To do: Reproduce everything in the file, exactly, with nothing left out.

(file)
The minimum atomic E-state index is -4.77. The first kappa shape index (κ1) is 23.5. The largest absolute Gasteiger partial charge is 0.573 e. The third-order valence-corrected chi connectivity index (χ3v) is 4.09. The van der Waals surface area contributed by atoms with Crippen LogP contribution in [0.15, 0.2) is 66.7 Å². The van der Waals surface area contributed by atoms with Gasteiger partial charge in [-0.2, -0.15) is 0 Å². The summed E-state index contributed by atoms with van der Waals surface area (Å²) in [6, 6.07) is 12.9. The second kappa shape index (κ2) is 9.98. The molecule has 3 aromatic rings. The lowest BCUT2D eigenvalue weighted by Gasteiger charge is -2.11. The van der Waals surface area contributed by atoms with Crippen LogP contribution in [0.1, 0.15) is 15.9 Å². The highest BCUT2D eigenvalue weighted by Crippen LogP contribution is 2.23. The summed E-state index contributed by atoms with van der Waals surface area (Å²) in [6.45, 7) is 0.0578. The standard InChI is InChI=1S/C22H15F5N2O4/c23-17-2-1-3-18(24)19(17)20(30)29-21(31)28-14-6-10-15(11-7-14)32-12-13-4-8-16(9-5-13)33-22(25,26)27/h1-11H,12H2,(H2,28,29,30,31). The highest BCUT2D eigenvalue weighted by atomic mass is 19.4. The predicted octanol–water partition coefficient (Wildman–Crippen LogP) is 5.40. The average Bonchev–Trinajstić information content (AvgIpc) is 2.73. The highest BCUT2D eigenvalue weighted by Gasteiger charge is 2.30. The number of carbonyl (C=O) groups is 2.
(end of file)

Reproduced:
The minimum atomic E-state index is -4.77. The first kappa shape index (κ1) is 23.5. The largest absolute Gasteiger partial charge is 0.573 e. The third-order valence-corrected chi connectivity index (χ3v) is 4.09. The van der Waals surface area contributed by atoms with Crippen LogP contribution in [0.15, 0.2) is 66.7 Å². The van der Waals surface area contributed by atoms with Gasteiger partial charge in [-0.2, -0.15) is 0 Å². The summed E-state index contributed by atoms with van der Waals surface area (Å²) in [6, 6.07) is 12.9. The second kappa shape index (κ2) is 9.98. The molecule has 3 aromatic rings. The lowest BCUT2D eigenvalue weighted by Gasteiger charge is -2.11. The van der Waals surface area contributed by atoms with Crippen LogP contribution in [0.1, 0.15) is 15.9 Å². The highest BCUT2D eigenvalue weighted by Crippen LogP contribution is 2.23. The summed E-state index contributed by atoms with van der Waals surface area (Å²) in [6.45, 7) is 0.0578. The standard InChI is InChI=1S/C22H15F5N2O4/c23-17-2-1-3-18(24)19(17)20(30)29-21(31)28-14-6-10-15(11-7-14)32-12-13-4-8-16(9-5-13)33-22(25,26)27/h1-11H,12H2,(H2,28,29,30,31). The highest BCUT2D eigenvalue weighted by atomic mass is 19.4. The predicted octanol–water partition coefficient (Wildman–Crippen LogP) is 5.40. The average Bonchev–Trinajstić information content (AvgIpc) is 2.73. The highest BCUT2D eigenvalue weighted by Gasteiger charge is 2.30. The number of carbonyl (C=O) groups is 2.